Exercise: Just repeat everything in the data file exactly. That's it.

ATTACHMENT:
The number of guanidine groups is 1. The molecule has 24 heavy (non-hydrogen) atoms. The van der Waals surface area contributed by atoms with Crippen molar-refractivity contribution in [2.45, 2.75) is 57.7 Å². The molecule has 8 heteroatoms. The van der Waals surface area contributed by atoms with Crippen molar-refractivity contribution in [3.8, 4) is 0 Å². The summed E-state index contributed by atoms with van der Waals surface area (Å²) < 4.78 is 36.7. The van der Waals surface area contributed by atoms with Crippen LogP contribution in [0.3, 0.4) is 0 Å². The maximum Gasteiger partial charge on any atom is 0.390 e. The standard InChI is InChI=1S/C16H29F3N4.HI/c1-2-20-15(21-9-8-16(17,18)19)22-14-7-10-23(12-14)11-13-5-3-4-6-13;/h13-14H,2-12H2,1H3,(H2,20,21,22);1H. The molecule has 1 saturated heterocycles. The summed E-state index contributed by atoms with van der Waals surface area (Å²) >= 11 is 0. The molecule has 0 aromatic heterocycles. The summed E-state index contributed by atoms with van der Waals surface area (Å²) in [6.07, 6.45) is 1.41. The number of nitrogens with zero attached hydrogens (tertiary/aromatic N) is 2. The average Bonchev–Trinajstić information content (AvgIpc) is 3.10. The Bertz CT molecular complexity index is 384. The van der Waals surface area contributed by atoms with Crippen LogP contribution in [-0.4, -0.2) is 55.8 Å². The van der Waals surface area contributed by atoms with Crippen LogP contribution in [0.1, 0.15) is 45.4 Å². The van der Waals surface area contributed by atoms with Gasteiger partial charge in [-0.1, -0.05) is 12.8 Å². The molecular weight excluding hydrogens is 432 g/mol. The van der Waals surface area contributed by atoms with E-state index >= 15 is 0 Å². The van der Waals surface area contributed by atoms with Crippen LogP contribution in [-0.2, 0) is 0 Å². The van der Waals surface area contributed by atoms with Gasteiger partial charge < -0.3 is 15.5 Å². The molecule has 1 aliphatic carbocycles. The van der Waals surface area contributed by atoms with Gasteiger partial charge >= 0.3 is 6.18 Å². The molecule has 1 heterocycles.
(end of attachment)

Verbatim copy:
The number of guanidine groups is 1. The molecule has 24 heavy (non-hydrogen) atoms. The van der Waals surface area contributed by atoms with Crippen molar-refractivity contribution in [2.45, 2.75) is 57.7 Å². The molecule has 8 heteroatoms. The van der Waals surface area contributed by atoms with Crippen molar-refractivity contribution in [3.8, 4) is 0 Å². The summed E-state index contributed by atoms with van der Waals surface area (Å²) < 4.78 is 36.7. The van der Waals surface area contributed by atoms with Crippen LogP contribution in [0.3, 0.4) is 0 Å². The maximum Gasteiger partial charge on any atom is 0.390 e. The standard InChI is InChI=1S/C16H29F3N4.HI/c1-2-20-15(21-9-8-16(17,18)19)22-14-7-10-23(12-14)11-13-5-3-4-6-13;/h13-14H,2-12H2,1H3,(H2,20,21,22);1H. The molecule has 1 saturated heterocycles. The summed E-state index contributed by atoms with van der Waals surface area (Å²) >= 11 is 0. The molecule has 0 aromatic heterocycles. The summed E-state index contributed by atoms with van der Waals surface area (Å²) in [6.07, 6.45) is 1.41. The number of nitrogens with zero attached hydrogens (tertiary/aromatic N) is 2. The average Bonchev–Trinajstić information content (AvgIpc) is 3.10. The Bertz CT molecular complexity index is 384. The van der Waals surface area contributed by atoms with Crippen LogP contribution in [-0.4, -0.2) is 55.8 Å². The van der Waals surface area contributed by atoms with Crippen LogP contribution in [0.1, 0.15) is 45.4 Å². The van der Waals surface area contributed by atoms with Gasteiger partial charge in [-0.1, -0.05) is 12.8 Å². The molecular weight excluding hydrogens is 432 g/mol. The van der Waals surface area contributed by atoms with E-state index >= 15 is 0 Å². The van der Waals surface area contributed by atoms with Crippen LogP contribution in [-0.2, 0) is 0 Å². The van der Waals surface area contributed by atoms with Gasteiger partial charge < -0.3 is 15.5 Å². The molecule has 1 aliphatic carbocycles. The van der Waals surface area contributed by atoms with Gasteiger partial charge >= 0.3 is 6.18 Å². The molecule has 1 heterocycles.